This way, agencies themselves are considering the establishment of a specific rating for liquidity risk, despite the difficulty of the exercise. The question of the business model of agencies is also an element of reflection that is based on two key issues: the status of analysts and changing the principle of "the assessed pays."

With regard to the status of credit analysts in agencies, a professionalization could take place which would result in more accountability. However, it is difficult to distinguish between credit analysts solely on the grounds that they are employed by rating agencies.

The reflections on the abandonment of "the assessed pays" led to two ideas:

  • Either, investors would pay to know the rating of a specific company (which would de facto remove the public nature of the notes)
  • Or agencies become a public service in which investors pay a fee for a service they would be forced to accept (agencies would work under the supervision of an authority that could impose its methods and means).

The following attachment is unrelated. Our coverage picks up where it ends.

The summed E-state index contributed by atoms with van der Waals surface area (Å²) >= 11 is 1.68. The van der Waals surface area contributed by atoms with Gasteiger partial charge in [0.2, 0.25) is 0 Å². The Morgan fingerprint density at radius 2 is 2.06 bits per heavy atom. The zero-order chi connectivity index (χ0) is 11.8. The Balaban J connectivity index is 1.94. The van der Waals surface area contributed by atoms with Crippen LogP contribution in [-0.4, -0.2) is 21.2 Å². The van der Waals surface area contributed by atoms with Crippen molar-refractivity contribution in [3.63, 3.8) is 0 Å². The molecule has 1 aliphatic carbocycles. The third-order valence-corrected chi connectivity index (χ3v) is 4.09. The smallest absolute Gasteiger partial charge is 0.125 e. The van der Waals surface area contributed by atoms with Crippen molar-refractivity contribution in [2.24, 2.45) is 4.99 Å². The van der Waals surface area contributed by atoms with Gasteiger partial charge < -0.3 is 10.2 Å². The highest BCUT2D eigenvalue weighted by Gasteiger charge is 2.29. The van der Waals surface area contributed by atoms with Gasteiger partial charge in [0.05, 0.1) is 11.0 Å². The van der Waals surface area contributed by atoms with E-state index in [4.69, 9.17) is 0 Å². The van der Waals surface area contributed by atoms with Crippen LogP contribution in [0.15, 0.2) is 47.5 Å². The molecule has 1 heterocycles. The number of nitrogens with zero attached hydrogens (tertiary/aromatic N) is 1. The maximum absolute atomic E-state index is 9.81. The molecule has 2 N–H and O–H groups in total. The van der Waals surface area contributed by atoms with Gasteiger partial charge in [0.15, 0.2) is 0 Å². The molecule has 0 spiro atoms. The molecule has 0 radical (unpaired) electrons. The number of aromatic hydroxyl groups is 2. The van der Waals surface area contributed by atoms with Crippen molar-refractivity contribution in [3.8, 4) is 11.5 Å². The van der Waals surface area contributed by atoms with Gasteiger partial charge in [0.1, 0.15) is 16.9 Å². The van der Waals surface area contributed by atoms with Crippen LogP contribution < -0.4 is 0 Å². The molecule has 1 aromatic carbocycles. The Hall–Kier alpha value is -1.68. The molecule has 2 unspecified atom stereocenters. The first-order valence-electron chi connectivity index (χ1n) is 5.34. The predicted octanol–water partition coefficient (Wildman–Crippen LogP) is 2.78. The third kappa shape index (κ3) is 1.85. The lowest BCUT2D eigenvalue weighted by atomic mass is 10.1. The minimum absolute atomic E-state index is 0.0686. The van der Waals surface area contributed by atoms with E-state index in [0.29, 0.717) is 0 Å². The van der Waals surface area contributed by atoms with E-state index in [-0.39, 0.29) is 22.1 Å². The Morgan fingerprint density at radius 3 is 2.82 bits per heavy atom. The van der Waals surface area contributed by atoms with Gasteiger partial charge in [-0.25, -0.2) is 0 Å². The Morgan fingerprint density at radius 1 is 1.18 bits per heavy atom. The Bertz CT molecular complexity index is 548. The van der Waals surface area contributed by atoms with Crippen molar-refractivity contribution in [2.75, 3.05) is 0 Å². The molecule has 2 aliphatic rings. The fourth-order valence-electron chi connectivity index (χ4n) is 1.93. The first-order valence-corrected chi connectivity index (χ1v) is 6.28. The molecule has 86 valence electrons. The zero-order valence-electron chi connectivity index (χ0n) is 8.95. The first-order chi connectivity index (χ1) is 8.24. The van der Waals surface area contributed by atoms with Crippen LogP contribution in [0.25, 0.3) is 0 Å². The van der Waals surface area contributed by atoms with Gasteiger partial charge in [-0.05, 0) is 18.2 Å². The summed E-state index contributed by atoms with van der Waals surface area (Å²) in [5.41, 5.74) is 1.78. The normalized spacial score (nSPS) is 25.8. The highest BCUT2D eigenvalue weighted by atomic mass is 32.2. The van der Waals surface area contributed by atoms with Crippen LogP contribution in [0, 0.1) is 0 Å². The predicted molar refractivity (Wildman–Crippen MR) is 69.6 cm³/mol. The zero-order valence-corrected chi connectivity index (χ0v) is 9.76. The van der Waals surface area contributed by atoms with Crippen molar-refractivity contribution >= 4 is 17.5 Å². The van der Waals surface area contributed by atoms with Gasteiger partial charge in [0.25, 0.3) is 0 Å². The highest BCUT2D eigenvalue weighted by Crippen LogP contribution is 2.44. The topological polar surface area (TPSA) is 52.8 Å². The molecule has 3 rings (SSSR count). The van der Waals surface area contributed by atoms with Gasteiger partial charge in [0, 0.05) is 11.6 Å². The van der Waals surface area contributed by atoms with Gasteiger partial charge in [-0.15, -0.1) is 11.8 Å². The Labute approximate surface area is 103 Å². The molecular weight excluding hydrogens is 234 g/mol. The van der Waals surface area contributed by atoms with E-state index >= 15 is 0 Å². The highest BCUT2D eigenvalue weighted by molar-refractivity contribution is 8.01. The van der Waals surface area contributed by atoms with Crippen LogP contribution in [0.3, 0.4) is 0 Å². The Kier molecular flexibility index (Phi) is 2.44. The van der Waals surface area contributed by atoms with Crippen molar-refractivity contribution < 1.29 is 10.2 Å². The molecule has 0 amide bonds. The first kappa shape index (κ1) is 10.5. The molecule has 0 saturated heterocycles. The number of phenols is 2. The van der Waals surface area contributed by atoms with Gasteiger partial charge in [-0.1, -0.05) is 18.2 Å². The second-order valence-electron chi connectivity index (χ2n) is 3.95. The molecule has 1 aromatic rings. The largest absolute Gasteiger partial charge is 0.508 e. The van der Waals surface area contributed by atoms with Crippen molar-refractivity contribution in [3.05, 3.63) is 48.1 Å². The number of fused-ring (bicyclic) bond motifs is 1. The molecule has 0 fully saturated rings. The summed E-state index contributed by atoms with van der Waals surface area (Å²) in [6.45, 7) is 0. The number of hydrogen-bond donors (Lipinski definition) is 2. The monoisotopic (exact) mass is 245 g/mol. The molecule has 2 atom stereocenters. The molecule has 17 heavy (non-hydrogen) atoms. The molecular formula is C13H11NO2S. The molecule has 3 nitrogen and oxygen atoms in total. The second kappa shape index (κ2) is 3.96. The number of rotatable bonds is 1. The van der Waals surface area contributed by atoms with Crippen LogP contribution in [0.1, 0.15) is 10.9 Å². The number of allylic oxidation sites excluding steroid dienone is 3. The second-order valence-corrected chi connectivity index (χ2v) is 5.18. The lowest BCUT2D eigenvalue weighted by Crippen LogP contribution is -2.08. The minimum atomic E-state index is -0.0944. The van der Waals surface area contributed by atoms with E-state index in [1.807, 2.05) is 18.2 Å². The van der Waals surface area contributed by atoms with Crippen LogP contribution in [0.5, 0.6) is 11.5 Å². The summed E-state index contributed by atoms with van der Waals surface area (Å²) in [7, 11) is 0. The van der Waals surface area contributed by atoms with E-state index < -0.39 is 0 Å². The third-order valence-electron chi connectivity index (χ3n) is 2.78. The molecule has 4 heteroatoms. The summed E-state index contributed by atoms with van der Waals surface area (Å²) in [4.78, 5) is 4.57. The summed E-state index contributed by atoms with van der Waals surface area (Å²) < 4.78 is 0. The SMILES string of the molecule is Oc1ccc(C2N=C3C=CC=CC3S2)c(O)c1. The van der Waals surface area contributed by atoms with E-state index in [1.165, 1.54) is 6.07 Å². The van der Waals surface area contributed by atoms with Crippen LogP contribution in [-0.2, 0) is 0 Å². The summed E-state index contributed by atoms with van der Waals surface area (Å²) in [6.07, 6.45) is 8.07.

Regarding the last point the idea of creating a European rating agency has been mentioned in the spring of 2011 by the leader of the finance ministers of the euro zone Jean-Claude Juncker. The main argument being that such an agency would provide "a basic understanding" of economic mechanisms, different from the existing agencies, more oriented towards "sustainability" of the economy and less to short term.

Some economists are opposed to excessive regulation of the system which would lead to less accountability of all players while the risk of error is always present, but prefer the idea of restoring responsibility to banks and investors to assess counterparts or credits contracted for.
For these players, there will be more regulation and with a rising risk of a ratings downgrade there will be no safeguard for their reputation. In addition, if the method is standardized any error in the method will be generalized. The problem is not so much the rating but the way it was used by both regulators and market participants (banks, investors ...), transforming a simple opinion meant to improve decision-making in a quasi-certification.

Sia Partners